As a public service, Morris Hospital & Shaw Media have partnered to provide open access to information related to the COVID-19 (Coronavirus) emergency. Sign up for the newsletter here
Treating substance abuse is trickier during the COVID-19 pandemic.
Jim Scarpace, executive director at Gateway Foundation in Aurora, said that’s partly because social distancing, which helps keep the coronavirus contained, can also isolate people from their support systems.
For people struggling with substance abuse, this can mean isolation from family and friends, support groups and 12-step programs.
This is the opposite of what people struggling with addiction need to achieve and maintain recovery, Scarpace said.
Many people, understandably, were afraid to reach out for help between March and June when little was known about the coronavirus, Scarpace said.
Consequently, by the time people did reach out for help, their addictions were more severe, he added.
However, the increase in people reaching out for services doesn’t tell the entire story.
Although it seems counterintuitive, often the people most in need of services are the ones least likely to seek them out, he said. And the longer they wait, the more likely they will avoid reaching out..
“They start to believe they have no hope,” Scarpace said. “They think, ‘I’ll never be able to stop. This is who I am.’”
But Scarpace also said substance abuse does not improve on its own. And it can lead to death.
To keep in touch with its current clients, Gateway offers an alumni program. Volunteers in recovery call clients to check up on them, to see if they are doing well or if they need services, he said.
Scarpace said people ages 18 to 24 tend to abuse heroin or fentanyl. Opioid addictions in people age 30 and up often started with prescription drug abuse. Alcohol abuse runs the spectrum of ages, he said.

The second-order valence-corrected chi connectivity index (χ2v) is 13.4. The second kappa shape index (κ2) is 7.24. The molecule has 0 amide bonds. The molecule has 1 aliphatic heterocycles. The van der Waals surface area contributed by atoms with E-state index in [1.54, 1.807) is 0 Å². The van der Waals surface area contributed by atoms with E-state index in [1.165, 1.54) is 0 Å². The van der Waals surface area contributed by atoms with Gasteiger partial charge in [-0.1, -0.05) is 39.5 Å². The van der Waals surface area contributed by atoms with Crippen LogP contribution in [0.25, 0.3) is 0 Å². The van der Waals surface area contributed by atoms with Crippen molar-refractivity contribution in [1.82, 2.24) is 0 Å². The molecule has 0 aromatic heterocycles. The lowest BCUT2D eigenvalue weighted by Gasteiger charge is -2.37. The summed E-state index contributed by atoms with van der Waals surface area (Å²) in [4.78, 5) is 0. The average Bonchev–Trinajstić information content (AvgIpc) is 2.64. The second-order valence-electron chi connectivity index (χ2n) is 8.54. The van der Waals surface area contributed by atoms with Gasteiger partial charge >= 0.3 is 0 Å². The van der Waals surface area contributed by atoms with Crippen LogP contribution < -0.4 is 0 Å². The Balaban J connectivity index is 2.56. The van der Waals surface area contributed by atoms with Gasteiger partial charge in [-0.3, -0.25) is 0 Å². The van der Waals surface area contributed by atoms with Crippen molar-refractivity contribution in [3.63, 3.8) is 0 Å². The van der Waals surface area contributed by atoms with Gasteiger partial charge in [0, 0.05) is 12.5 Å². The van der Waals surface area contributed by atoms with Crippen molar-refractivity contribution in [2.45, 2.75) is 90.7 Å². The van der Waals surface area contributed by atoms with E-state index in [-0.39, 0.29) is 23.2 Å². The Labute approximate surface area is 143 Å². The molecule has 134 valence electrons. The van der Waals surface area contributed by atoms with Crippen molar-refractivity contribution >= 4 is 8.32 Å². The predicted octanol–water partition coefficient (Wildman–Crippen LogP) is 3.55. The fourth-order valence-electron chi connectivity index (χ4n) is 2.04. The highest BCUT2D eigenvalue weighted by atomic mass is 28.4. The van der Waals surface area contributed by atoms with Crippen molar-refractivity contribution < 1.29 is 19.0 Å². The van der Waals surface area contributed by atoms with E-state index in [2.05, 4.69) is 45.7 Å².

But this is certain.
“The older you are and the longer you have had the substance abuse, the worse it is,” Scarpace said.
Men have a harder time reaching out for treatment, and yet they make up approximately 60 percent of the clients,” Scarpace said.
Woman often delay seeking out treatment because they are often the ones with caretaking duties, so they tend to put their needs at the end, he said.
But that's not good.
“Their illness progresses further,” Scarpace said.
By the time women do reach out, their illness is more severe than the men’s, he said.
What about people of color?
For instance, on May 2, 2020, U.S. Department of Health and Human Services Substance Abuse and Mental Health Services Administration Office of Behavioral Health Equity published "The Opioid Crisis and the Black/African American Population: An Urgent Issue," which offered some insight to substance abuse even before covid.
The same organization also published "The Opioid Crisis and the Hispanic/Latino Population: An Urgent Issue."
For instance, between 2015 to 2016, the drug overdose deaths of African Americans increased by 40% while the drug overdose deaths of the overall population increased by 21%.
In November, the American Medical Association said black patients were least likely to receive medication-assisted treatment for their opioid-use disorder due to insurance, cost and stigma.
On Thursday, Illinois received $36.7 million in federal funding to expand prevention, treatment, recovery and overdose response initiatives across the state, according to a news release from the state.
Scarpace said that, because Gateway is a nonprofit, a lack of health insurance doesn't keep clients from accessing services.
But people of color may hesitate for other reasons.
“I think that historically and culturally, African America clients are less likely to access treatment in general because of pride and privacy,” Scarpace said. “So we want to make sure we are opening that door and increasing access and reducing stigma."
Most of Gateway's Hispanic clients are bilingual, so language is not a barrier to treatment, Scarpace said. However, the clients' family members are often Spanish-speaking. In those cases, an interpreter is used, Scarpace said.
The takeaway is that addition is a disease, not a character or moral flaw, he said.
"This is something that can be managed," Scarpace said. "It’s nothing to be ashamed of."
Locally, Gateway has an intensive outpatient program in Joliet. But people can transfer to the Aurora facility if they need in-patient services, Scarpace said.
Gateway's role is to connect people to those services.
“We need to get people to the phone,” Scarpace said. “We have a 24-hour helpline: 877-505-HOPE or 877-505-4673."
Call Gateway Joliet at 877-352-9992. For more information, visit gatewayfoundation.org.